The NCSC and CISA have also observed criminals scanning for known vulnerabilities in remote working tools and software, evidence that they are seeking to take advantage of the increasingly remote workforce. This includes exploitation of the increased use of video conferencing software, such as Microsoft Teams or Zoom, used to trick users into downloading malicious files. A recent vulnerability discovered in Zoom, for example, permits calls to be recorded without a participant’s knowledge. Companies should assess third-party software settings to enhance privacy and security of users and information and should adopt policies for using video platforms if a third-party vendor must be utilized. For example, virtual meetings may be able to be password protected, and parties should be cautious when utilizing the recording feature, as many states have surreptitious recording statutes that could result in civil or criminal liability depending on the factual circumstances of the recording. While vetting third-party communication services may seem daunting during such a busy time, it is critical that third-party platforms have adequate security.


Perhaps now more than ever, it is vital to ensure that employees are vigilant in avoiding cyber threats and attacks. Companies should regularly remind employees of the following best practices:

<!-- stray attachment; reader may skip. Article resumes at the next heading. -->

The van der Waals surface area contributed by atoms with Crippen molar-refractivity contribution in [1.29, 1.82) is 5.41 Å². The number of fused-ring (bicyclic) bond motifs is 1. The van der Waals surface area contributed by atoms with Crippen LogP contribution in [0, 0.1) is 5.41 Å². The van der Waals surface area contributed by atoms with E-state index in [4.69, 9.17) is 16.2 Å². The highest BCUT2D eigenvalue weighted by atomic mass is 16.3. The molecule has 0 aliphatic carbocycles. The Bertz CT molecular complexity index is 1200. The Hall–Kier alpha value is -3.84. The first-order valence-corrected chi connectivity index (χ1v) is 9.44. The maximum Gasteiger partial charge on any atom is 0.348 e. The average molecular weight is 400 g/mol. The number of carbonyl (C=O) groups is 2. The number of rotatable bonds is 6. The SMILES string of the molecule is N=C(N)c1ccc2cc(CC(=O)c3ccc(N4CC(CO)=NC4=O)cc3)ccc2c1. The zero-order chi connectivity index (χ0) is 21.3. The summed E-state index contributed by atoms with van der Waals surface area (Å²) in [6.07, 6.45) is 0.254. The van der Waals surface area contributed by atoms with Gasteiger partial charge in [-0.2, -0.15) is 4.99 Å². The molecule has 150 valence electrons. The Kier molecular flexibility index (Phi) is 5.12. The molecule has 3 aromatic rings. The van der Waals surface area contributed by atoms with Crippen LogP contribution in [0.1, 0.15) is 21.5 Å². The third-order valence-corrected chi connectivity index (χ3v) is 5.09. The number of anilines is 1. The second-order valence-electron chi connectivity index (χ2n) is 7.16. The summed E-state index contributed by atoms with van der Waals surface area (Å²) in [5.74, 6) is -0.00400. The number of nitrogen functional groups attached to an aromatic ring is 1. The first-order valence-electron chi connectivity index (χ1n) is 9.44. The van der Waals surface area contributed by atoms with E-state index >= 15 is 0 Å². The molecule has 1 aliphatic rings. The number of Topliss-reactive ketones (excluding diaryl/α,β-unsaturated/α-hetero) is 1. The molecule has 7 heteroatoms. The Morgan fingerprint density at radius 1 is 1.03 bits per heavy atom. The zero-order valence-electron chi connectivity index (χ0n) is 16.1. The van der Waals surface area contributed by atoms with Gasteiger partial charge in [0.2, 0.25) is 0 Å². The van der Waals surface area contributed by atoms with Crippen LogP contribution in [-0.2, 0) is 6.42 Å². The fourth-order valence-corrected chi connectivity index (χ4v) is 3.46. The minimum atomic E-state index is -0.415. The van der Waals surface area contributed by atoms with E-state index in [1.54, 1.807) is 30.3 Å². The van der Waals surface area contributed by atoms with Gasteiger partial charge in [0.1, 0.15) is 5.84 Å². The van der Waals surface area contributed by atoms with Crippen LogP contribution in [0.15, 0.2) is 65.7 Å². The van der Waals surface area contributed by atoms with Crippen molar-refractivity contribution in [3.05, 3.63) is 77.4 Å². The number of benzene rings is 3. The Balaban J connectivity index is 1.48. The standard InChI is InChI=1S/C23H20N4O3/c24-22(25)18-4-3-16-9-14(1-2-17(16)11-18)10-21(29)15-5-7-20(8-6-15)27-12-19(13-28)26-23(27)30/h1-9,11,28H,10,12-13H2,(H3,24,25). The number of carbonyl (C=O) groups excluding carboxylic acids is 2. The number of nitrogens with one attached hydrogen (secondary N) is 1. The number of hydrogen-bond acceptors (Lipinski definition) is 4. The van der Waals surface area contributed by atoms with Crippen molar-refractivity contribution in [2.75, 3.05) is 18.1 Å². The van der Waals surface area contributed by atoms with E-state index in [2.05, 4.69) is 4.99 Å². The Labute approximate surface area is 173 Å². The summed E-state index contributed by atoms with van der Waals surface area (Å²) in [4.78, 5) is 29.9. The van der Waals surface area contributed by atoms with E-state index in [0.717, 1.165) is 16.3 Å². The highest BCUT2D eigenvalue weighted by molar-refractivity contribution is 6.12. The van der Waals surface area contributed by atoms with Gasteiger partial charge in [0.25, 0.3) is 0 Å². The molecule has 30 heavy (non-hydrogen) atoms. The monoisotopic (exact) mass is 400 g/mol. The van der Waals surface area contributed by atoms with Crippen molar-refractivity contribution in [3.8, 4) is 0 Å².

• Avoid clicking links in unsolicited emails and be wary of attachments which are often used in phishing attacks.
  • Use only trusted sources such as legitimate government websites for information on COVID-19.
  • Never reveal personal or financial information via email or respond to email solicitations for such information. Common phishing scams include emails from banking institutions requesting banking information. Rarely, if ever, will a bank request your personal banking information via email.
  • Verify a charity’s authenticity before making donations. Review the Federal Trade Commission’s page on Charity Scams for more information.